current President and the Republican Party this relationship doesn't seem
all that broken. It's toxic, but not broken.
I would never give my charitable dollars to any government (unless under duress
as in taxes). But I love to give to my church, I know they wisely use my money
to help those in need. I also know that a lot of the time their charity is
given to those outside the bounds of membership.
Conservatives are fond of quoting Reagan's depiction of the "scary"
scene where a man knocks on the farmer's door and says, "I'm from
the government and I've come to help you".But is that
really so different from the religious person who knocks on your door and says,
in essence, "I'm from the ___________church, and I'm here to
tell you why my beliefs are true and yours are not"? Both involve someone
telling you that what you are doing now should be changed--and you should do it
*their* way. And therein lies the problem with government and
religious partnerships. Religious organizations never send help
anonymously--they want to make sure that the recipients know full well which
church sent this help--and, by the way, also want them to know where the nearest
branch of said church is located.
@ RiDal"Wasn't this all prophesied in the Bible
somewhere?"I'm sure someone could find it if they wanted
My previous should have read “establishment clause” and not
“exclusion”. Walking the dog while typing with word suggestion does
not work well.
There are areas in which religion and government can work together. For example
many churches strive to help when there are natural disasters but they must
coordinate with government organizations or things would just get chaotic. If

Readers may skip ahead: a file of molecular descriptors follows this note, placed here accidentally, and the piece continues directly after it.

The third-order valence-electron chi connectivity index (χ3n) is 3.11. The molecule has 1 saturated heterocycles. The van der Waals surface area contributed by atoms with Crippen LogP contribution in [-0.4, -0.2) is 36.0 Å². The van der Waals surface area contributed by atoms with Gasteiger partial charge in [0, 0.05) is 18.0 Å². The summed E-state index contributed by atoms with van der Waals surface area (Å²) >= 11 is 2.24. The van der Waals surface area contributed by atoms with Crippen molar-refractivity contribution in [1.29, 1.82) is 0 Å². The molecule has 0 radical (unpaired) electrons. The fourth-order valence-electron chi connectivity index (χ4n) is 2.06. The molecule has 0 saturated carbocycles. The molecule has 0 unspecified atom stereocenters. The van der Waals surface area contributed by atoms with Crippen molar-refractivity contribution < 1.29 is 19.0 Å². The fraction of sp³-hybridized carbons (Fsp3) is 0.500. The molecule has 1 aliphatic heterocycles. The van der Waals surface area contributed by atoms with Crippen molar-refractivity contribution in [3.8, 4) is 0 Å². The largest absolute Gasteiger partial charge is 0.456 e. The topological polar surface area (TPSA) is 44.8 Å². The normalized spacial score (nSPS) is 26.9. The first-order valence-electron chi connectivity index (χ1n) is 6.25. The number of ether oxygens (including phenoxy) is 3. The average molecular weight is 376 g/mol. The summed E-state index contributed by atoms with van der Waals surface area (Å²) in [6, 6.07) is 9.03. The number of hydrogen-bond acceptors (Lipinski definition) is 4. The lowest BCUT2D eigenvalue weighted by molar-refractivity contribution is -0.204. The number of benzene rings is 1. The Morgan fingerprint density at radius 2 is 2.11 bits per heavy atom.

the church has manpower, supplies or money that can help, then the government
would be foolish to turn it down. Churches drill wells, build roads, sponsor
schools, etc. that help the community but there has to be government input also.
If people are mature, things can work out. But if egos get in the road, then
there can be problems.
“Congress shall make no law respecting an establishment of religion, or
prohibiting the free exercise thereof;” Our founding fathers feared
government infringement on the rights of religious organizations. Not the other
way around. They saw the effects of state sponsored religions and they did not
want that as a part of a free American society.In our country where
there are many religions with very active participants, those people can be a
huge help in humanitarian efforts. Government officials who think they have all
the power and all the answers are unrealistic not helpful. They should welcome
all sincere religious and humanitarian efforts to help the less fortunate among
Harrison Bergeron“You have grossly misunderstood the First
Amendment”He is spot on. The exclusion clause prohibits the
government from favoring or lending state support to one religion at the
exclusion of others; the state cannot play favorites.“Every
new & successful example therefore of a perfect separation between
ecclesiastical and civil matters, is of importance. And I have no doubt that
every new example, will succeed, as every past one has done, in shewing that
religion & Govt. will both exist in greater purity, the less they are mixed
together” - James Madison.